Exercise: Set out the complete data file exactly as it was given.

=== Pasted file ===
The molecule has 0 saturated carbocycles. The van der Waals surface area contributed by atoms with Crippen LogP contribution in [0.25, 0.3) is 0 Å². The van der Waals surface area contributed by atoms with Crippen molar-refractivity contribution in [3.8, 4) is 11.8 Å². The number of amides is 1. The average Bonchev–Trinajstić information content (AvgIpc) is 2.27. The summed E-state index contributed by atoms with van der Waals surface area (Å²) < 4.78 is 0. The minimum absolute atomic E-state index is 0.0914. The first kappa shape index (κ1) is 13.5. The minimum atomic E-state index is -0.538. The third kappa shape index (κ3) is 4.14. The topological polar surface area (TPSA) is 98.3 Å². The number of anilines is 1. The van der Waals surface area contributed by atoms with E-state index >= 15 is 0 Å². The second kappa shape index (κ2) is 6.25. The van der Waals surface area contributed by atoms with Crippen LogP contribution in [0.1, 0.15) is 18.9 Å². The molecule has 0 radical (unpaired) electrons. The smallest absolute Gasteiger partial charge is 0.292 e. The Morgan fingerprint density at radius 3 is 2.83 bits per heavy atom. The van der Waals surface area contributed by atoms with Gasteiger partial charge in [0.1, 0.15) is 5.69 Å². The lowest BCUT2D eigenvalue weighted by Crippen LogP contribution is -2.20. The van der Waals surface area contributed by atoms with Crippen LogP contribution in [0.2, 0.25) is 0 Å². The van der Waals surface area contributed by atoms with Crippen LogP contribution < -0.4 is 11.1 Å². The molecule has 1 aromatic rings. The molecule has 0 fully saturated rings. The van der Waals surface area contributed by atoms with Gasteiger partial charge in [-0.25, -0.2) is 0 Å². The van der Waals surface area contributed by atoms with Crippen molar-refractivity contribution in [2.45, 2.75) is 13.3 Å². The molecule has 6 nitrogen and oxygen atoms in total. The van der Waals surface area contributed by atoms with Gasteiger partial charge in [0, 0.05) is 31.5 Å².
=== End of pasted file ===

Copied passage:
The molecule has 0 saturated carbocycles. The van der Waals surface area contributed by atoms with Crippen LogP contribution in [0.25, 0.3) is 0 Å². The van der Waals surface area contributed by atoms with Crippen molar-refractivity contribution in [3.8, 4) is 11.8 Å². The number of amides is 1. The average Bonchev–Trinajstić information content (AvgIpc) is 2.27. The summed E-state index contributed by atoms with van der Waals surface area (Å²) < 4.78 is 0. The minimum absolute atomic E-state index is 0.0914. The first kappa shape index (κ1) is 13.5. The minimum atomic E-state index is -0.538. The third kappa shape index (κ3) is 4.14. The topological polar surface area (TPSA) is 98.3 Å². The number of anilines is 1. The van der Waals surface area contributed by atoms with E-state index >= 15 is 0 Å². The second kappa shape index (κ2) is 6.25. The van der Waals surface area contributed by atoms with Crippen LogP contribution in [0.1, 0.15) is 18.9 Å². The molecule has 0 radical (unpaired) electrons. The smallest absolute Gasteiger partial charge is 0.292 e. The Morgan fingerprint density at radius 3 is 2.83 bits per heavy atom. The van der Waals surface area contributed by atoms with Gasteiger partial charge in [0.1, 0.15) is 5.69 Å². The lowest BCUT2D eigenvalue weighted by Crippen LogP contribution is -2.20. The van der Waals surface area contributed by atoms with Crippen LogP contribution in [0.2, 0.25) is 0 Å². The van der Waals surface area contributed by atoms with Crippen LogP contribution < -0.4 is 11.1 Å². The molecule has 1 aromatic rings. The molecule has 0 fully saturated rings. The van der Waals surface area contributed by atoms with Gasteiger partial charge in [-0.25, -0.2) is 0 Å². The van der Waals surface area contributed by atoms with Crippen molar-refractivity contribution in [2.45, 2.75) is 13.3 Å². The molecule has 6 nitrogen and oxygen atoms in total. The van der Waals surface area contributed by atoms with Gasteiger partial charge in [0, 0.05) is 31.5 Å².